‘Angel By Thursday’ is an endearing story about two families that are connected by a unique way. Julia (Olga Kalashnikova) was abandoned by her mother whilst she was a child and is now living and working in Berlin. She receives a strange post card from Hawaii bearing a nickname only her mother used to call her by. She decides to travel all the way to Hawaii to try to understand why she got the postcard. Her path crosses that of Clint Tobias (Kenneth Matepi) a police officer who takes care of his mentally impaired brother, Toby (Russell Subiono).
When they first meet by chance, they immediately both despise each other and cans seem to stand each other. Clint comes over a quite domineering and a bit of a jerk but Julia doesn’t back down easily for him. She her is quite bossy and
We later find out that Julia’s mum Sara (Jennifer Kinsey) is a common factor in their lives. Together, they journey in search of forgiveness, healing and hope.
As the film progresses, we learn more about Sara and her struggles. It’s explained to us how she lost Julia as well as how she came to be in the lives of Clint and Toby. The flashbacks used are very well paced and flows okay with the narration without confusing the viewer in any way.
’Angel By Thursday’ looks and feels like a pure labor of love. You can tell from how genuine the story feels. Writer and directed Jeff Wallace tells this story with very little at his disposal and it shows even in the final output. Clearly it was made on a shoestring budget but it has a lot of heart.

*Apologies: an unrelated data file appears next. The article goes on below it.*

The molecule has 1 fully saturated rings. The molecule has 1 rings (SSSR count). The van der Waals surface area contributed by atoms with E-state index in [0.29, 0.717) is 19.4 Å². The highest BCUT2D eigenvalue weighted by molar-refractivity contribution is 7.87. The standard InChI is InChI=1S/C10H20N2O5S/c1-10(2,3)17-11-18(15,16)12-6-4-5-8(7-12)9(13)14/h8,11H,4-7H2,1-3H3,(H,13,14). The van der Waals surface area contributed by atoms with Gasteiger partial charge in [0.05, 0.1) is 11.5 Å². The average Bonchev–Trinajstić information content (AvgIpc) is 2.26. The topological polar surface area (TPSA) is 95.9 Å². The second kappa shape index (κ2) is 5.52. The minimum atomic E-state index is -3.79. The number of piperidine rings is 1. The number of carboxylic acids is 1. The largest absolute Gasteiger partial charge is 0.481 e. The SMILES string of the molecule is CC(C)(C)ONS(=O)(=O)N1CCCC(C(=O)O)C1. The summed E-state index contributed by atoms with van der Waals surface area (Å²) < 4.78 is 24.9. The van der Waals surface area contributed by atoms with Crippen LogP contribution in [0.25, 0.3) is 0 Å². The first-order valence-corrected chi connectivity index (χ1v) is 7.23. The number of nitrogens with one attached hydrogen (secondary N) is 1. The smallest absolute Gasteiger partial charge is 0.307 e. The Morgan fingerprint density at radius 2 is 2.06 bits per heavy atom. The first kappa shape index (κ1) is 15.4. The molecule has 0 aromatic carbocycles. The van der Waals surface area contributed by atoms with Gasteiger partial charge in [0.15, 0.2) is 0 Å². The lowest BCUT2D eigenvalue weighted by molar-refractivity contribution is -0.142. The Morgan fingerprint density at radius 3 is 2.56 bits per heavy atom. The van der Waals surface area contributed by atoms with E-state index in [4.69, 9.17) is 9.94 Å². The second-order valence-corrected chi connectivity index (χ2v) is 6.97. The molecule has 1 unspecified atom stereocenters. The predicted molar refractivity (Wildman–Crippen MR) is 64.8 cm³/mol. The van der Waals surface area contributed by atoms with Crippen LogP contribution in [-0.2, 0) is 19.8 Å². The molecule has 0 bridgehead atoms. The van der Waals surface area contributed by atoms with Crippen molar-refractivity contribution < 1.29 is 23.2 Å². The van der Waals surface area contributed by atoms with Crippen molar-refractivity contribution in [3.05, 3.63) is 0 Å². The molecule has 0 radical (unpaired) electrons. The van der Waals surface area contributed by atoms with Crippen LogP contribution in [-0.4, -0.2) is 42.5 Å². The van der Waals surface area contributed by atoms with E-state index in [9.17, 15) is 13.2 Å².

The ADR work is very obvious and shabbily done. You can almost always tell when the dialogue has been replaced since the lips sync is totally off in several scenes.
The acting talents are able to carry the story along regardless of everything that might be wrong with the film technical wise. Their expressions and mannerisms feel very genuine and complements the story being told. You feel their pain, despair and share in their joy and hopes as well. And by the time the story ends you are happy for them and the sense of closure they seem to have found.
What also works for this film is the choice of locations. Hawaii provides a perfect backdrop for this film but ‘Angel by Thursday’ captures in a way that you probably don’t get to see in most films set there.
I would score this film 5/10. It is not perfect and it doesn’t try to be. It just tells a story and hopes that by its end its message of love and hope are carried along.
It is one of those films that is difficult for anyone to watch but it tells a story that might resonate with a few. You could call it a dreamer’s project. However, it is honest and from a good place. With some patience, you might enjoy the story and it would be worth your time by its climax.
‘Angel By Thursday’ might be best suited for festival audiences but it is certainly something worth appreciating. Perhaps in a perfect world and with the right resources and the right backing Jeff Wallace and his team can get this right.